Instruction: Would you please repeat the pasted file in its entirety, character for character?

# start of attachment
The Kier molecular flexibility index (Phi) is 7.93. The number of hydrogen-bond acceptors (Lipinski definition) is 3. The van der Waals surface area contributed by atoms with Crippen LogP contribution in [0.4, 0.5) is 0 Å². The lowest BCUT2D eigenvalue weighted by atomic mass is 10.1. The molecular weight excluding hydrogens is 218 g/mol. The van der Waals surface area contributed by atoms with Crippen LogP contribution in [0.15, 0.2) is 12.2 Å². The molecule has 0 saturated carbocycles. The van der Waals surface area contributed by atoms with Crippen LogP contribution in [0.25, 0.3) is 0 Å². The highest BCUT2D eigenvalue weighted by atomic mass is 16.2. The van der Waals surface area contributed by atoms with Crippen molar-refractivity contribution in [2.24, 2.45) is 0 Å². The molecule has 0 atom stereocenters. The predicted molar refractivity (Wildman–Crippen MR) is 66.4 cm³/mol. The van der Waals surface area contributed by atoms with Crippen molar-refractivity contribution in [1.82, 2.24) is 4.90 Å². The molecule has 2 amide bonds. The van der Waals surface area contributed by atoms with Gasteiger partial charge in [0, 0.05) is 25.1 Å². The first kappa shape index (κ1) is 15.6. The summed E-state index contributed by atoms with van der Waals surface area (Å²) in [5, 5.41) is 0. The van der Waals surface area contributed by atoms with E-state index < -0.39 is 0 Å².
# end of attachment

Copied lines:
The Kier molecular flexibility index (Phi) is 7.93. The number of hydrogen-bond acceptors (Lipinski definition) is 3. The van der Waals surface area contributed by atoms with Crippen LogP contribution in [0.4, 0.5) is 0 Å². The lowest BCUT2D eigenvalue weighted by atomic mass is 10.1. The molecular weight excluding hydrogens is 218 g/mol. The van der Waals surface area contributed by atoms with Crippen LogP contribution in [0.15, 0.2) is 12.2 Å². The molecule has 0 saturated carbocycles. The van der Waals surface area contributed by atoms with Crippen LogP contribution in [0.25, 0.3) is 0 Å². The highest BCUT2D eigenvalue weighted by atomic mass is 16.2. The van der Waals surface area contributed by atoms with Crippen molar-refractivity contribution in [2.24, 2.45) is 0 Å². The molecule has 0 atom stereocenters. The predicted molar refractivity (Wildman–Crippen MR) is 66.4 cm³/mol. The van der Waals surface area contributed by atoms with Crippen molar-refractivity contribution in [1.82, 2.24) is 4.90 Å². The molecule has 2 amide bonds. The van der Waals surface area contributed by atoms with Gasteiger partial charge in [0, 0.05) is 25.1 Å². The first kappa shape index (κ1) is 15.6. The summed E-state index contributed by atoms with van der Waals surface area (Å²) in [5, 5.41) is 0. The van der Waals surface area contributed by atoms with E-state index < -0.39 is 0 Å².